Irony as She Is Cast: A slight variant: Rose Leslie, who played the housemaid Gwen who dreams of being a secretary, is possibly the single most aristocratic member of the cast, being the daughter of the chieftain of Clan Leslie of Aberdeenshire and the descendant of earls and Lords of Parliament—and of Charles II (through one of his many illegitimate children)—in other words, ancestry-wise, she has more in common with Lady Rose (another child of Scottish aristocrats) than with Gwen. Her full name is Rose Eleanor Arbuthnot-Leslie. She was literally raised in a castle, and her parents own another one. (It's especially stark when you consider that Michelle Dockery, who plays Lady Mary, is the daughter an Irish van driver-turned-surveyor and the great-granddaughter of, er, a housemaid.)
Sybil was killed off because Jessica Brown-Findlay wanted to leave to pursue her film career.
Matthew had an even more obvious case than Sybil's, because there had been buzz for months before his character's death about Dan Stevens possibly leaving the show. The writers have since admitted that they would have preferred not to kill off Matthew.
Those Two Actors: This show marks the third time in their careers that Elizabeth McGovern and Hugh Bonneville have not only starred in the same production, but played husband and wife.
Troubled Production: The first season went pretty swimmingly, ending up as one of the most acclaimed shows of the year...and then spent the next five years in a morass of problems.
Many of the actors grew increasingly unhappy with how little they were given to do as the show's scope grew larger, with several of them quitting along the way. Some of these were major characters, forcing Julian Fellowes to hastily write their deaths to explain their absence. The most damaging was Dan Stevens as half of the show's major romantic couple Matthew Crawley. Fellowes was so furious at Stevens for this that he refused to so much as let his name be spoken on set for the remainder of the show, and even downplayed Matthew's huge role in the first three series as much as possible, with him hardly ever being mentioned again. This led to the show feeling more like a trashy soap opera and less the highbrow drama as intended, and reviews quickly soured.
Fellowes' obsession with Scenery Porn and portraying the lives of the early 20th century upper class led to more and more discomfort on set, especially his insistence on writing scenes around the dinner table which he then micromanaged and caused to take far longer to film than they should have...all while the food went bad under the lights and everyone had to suffer the stink.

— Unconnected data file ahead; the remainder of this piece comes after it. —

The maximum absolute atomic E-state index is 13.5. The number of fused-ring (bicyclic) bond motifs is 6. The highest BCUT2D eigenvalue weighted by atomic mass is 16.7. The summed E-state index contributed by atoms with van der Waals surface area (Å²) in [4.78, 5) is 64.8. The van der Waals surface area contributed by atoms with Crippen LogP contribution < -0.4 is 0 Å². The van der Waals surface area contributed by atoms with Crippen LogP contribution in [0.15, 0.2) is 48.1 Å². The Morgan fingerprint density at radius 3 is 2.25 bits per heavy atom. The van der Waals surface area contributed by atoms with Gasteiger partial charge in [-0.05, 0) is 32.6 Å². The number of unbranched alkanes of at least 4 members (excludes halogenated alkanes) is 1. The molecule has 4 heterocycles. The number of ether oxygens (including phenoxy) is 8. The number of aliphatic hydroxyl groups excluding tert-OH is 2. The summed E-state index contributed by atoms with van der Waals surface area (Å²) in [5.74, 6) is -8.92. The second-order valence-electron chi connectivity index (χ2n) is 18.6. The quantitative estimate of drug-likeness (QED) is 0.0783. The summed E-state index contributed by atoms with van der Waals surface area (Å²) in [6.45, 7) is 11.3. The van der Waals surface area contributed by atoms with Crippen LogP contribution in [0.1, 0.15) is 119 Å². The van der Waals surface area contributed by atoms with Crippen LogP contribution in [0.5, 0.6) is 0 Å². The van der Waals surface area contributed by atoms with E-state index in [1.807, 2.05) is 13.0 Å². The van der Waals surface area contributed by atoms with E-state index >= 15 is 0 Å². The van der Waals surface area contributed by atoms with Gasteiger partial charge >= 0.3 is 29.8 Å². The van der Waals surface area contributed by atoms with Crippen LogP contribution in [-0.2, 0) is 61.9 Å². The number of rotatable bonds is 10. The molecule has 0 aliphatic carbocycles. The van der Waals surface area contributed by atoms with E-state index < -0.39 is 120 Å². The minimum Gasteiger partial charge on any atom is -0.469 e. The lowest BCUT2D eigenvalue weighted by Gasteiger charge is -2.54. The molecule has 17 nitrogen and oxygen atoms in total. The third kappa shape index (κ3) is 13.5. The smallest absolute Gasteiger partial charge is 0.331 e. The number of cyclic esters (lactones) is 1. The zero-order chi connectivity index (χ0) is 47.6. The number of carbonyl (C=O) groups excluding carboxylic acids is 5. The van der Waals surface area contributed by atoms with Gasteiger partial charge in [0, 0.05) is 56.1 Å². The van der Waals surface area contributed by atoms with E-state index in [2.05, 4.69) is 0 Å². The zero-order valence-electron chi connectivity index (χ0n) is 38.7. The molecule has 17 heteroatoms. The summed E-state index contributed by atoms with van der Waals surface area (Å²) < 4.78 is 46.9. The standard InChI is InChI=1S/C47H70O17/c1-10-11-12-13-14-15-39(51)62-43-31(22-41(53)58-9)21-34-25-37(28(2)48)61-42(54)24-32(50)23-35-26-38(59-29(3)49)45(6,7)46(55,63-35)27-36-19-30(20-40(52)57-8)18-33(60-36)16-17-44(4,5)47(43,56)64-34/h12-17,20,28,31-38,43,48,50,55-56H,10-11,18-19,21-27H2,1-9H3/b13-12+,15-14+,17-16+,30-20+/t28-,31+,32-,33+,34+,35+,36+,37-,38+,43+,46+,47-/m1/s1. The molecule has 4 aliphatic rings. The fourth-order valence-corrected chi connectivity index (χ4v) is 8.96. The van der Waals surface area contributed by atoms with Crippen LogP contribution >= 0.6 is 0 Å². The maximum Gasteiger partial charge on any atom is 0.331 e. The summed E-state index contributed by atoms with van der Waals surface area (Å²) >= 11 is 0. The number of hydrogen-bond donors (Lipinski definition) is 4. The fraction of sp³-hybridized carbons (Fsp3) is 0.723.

Finally, his writing strategy was to only write the first half of each series ahead of time, then wait to write the rest until filming was underway and he could see how the actors played off each other. This sometimes resulted in some very awkward storytelling as he decided to beef up a character's role, only to discover their actor couldn't commit to the show any further. The worst of these was Charles Edwards as Edith's love interest Michael Gregson, whose departure was so clearly a bad story option that Fellowes simply had him go missing in Germany and left his fate unknown for two years...before finally giving up and having Gregson discovered to have been killed.
By the time the show ended, it was widely regarded as a joke and Fellowes' slow Creator Breakdown over all the problems left his reputation quite a bit lower than when he'd started.
A wild rumour circulated that Season 6 would end with the Crawleys leaving Downton Abbey and settling into Downton Place. The scenes that suggested this later turned out to be the Crawleys attending an auction at another house.
Fellowes has stated that even if the elderly Maggie Smith ever became unable to continue with the show for any reason, he would not have killed Violet off and would have come up with some reason for her not appearing onscreen, likely going on a long trip. Luckily, she remained with the show for its entire run.
Allen Leech has revealed that Matthew was originally going to end up with Sybil, until both actors tired of the show.
Writing by the Seat of Your Pants: Julian Fellowes only wrote the first half of each series ahead of time, then waited to see how the actors played off each other before writing the second half. Occasionally this bit him in the ass when he decided to expand a character's role only to discover the actor wasn't available, most notably with Edith's paramour Gregson.
All-Star Cast: In addition to the series cast, the film adds Geraldine James, Simon Jones, Mark Addy, Tuppence Middleton and Imelda Staunton.
The Other Darrin: In Series 4, King George V and Queen Mary were played by Guy Williams & Madge French. For The Movie they are played by Simon Jones & Geraldine James.